Jeffrey Marotz and his family may have driven to Boston Children’s Hospital from their home in New York, but it was really the boy’s feet that brought him here.
Born with severe spina bifida, a complex birth defect that affects the development of a child’s spinal cord, spine and brain, Jeffrey had also been diagnosed with clubfoot, a related orthopedic condition that causes the foot to twist unnaturally.
Previous surgeries hadn’t worked and the braces that had been custom made for then three-year-old Jeffrey didn’t fit correctly. “Nothing was working,” says his mom, Michelle. …
“Be glad you can use your legs now. You might not always be able to.”
That’s what Morgan Gautreau was told by a neurosurgeon in Alabama six years ago, one of many doctors she had seen seeking a solution for her nearly constant back pain caused by a tethered spinal cord, a condition where the spinal cord is attached to tissue around the spine and can’t move freely within the spinal canal. Morgan’s tethered cord was due to spina bifida occulta, a type of neural tube defect where the spinal column doesn’t develop properly.
Luckily, she and her family didn’t take his words to heart, but kept looking for help. …
Molly Gotbeter giggles impishly as she accepts a sugar cookie and frosting from a nurse. She’s sitting patiently on an exam table waiting to see one of her favorite people in the world — Benjamin Warf, MD, director of Neonatal and Congenital Anomaly Neurosurgery at Boston Children’s Hospital.
For this visit to the spina bifida clinic, Molly has traveled from her home in Charleston, South Carolina. But her journey to Dr. Warf and Boston Children’s has been much longer. …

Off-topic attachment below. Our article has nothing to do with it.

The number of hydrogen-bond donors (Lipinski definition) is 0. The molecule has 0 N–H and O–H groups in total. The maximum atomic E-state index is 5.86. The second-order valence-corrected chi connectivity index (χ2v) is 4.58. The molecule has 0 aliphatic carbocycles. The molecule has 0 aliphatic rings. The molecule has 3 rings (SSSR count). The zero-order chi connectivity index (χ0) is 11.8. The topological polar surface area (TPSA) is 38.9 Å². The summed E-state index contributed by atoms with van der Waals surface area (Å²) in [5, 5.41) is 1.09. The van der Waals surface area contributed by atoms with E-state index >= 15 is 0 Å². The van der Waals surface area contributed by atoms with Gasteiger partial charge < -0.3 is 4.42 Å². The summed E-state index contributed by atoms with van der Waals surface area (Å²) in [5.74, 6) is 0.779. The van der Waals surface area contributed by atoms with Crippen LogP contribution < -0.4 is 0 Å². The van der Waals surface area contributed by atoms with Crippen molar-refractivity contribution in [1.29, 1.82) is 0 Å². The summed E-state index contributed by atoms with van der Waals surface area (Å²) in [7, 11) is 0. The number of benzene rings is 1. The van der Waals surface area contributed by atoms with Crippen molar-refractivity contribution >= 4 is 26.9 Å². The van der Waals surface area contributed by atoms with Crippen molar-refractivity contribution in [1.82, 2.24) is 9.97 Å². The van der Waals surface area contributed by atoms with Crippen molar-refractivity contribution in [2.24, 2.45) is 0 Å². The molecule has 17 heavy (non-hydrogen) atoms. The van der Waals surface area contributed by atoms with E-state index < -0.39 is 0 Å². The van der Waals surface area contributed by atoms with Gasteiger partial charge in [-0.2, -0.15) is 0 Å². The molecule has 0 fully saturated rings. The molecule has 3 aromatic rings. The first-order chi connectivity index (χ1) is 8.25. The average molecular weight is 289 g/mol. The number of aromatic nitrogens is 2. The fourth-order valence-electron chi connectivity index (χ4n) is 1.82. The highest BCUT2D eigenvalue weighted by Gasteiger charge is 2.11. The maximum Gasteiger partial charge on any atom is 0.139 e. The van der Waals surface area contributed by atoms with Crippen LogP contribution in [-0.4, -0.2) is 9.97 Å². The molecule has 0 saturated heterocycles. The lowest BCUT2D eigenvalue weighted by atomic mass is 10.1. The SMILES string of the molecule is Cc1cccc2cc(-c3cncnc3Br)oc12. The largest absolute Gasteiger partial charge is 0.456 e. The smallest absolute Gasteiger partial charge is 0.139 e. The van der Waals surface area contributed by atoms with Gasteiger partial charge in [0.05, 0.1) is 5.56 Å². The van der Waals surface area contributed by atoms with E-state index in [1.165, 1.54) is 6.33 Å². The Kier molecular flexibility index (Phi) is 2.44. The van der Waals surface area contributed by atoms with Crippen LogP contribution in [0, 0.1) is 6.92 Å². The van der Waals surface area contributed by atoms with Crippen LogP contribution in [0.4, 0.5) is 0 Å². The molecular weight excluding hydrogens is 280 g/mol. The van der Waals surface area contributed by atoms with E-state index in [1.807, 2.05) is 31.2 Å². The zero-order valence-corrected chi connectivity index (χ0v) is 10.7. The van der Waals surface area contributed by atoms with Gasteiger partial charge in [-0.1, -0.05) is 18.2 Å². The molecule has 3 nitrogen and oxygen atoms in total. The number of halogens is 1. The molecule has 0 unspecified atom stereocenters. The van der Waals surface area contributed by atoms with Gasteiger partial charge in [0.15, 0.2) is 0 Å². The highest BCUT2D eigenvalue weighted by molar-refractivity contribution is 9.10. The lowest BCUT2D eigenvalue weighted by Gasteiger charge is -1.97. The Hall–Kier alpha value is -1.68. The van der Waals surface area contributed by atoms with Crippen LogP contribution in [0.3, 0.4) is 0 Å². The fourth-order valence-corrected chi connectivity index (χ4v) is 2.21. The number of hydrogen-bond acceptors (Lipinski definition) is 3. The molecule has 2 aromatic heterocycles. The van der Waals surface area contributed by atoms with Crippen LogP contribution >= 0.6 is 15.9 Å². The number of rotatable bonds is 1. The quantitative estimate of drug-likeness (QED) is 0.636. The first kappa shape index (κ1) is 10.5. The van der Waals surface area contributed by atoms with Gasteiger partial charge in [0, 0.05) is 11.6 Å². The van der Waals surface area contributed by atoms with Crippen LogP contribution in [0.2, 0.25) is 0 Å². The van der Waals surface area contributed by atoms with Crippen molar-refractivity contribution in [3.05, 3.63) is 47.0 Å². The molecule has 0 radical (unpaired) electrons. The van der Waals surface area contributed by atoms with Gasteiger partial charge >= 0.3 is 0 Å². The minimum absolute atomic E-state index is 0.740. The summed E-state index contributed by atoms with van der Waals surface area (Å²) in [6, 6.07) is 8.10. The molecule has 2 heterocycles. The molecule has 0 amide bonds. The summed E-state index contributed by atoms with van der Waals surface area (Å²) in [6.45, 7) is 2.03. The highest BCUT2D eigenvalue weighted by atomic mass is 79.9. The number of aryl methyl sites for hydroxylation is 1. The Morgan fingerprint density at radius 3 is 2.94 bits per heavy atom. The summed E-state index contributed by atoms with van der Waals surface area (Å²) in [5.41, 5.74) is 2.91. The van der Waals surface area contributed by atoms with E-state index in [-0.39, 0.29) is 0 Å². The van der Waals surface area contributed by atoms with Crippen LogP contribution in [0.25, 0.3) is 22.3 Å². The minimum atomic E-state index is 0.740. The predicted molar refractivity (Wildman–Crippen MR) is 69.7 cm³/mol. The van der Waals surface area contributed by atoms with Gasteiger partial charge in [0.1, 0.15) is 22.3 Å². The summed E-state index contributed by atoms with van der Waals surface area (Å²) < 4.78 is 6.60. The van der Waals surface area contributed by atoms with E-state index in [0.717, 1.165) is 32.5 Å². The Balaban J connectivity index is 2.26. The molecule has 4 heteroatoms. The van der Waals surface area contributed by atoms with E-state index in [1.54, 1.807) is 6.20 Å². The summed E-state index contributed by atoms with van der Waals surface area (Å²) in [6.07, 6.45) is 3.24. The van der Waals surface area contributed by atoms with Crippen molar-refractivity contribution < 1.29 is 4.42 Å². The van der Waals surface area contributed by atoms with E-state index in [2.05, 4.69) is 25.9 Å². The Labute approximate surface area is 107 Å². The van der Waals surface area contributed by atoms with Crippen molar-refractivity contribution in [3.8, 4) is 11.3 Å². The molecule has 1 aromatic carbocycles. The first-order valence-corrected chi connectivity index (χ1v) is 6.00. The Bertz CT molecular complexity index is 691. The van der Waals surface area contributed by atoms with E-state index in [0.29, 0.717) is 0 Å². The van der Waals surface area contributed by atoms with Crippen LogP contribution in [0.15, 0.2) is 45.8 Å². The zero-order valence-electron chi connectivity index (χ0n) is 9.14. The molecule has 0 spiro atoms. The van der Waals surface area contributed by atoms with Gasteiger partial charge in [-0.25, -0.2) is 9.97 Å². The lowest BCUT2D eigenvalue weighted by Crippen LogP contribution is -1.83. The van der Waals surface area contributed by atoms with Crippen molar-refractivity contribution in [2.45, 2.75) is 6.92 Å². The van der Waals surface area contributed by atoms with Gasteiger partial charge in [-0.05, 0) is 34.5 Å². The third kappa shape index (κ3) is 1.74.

Seven-month-old Charlotte Bent is hitting all of her developmental milestones — smiling, laughing, playing peek-a-boo, bearing weight on her legs. Her parents, Jennifer and Keith, are overjoyed.
“It’s a complete 180-degree turn from where we thought we would be this time last year,” says Jennifer.
After struggling to conceive their second child, the couple was thrilled when Jennifer became pregnant. The results of genetic testing were normal and confirmed they would be welcoming a daughter in April.
Jennifer felt the baby’s first kicks on Nov. 23, 2015.
The next day, she was scheduled for an anatomy scan. “At first, everything seemed normal,” recalls Jennifer. But as the obstetrician was helping her from the exam table, he looked at Jennifer. “I have some concerns,” he told her.
“My heart dropped,” she says. Joy turned to devastation.
“I think your baby is missing part of her brain,” the obstetrician said. …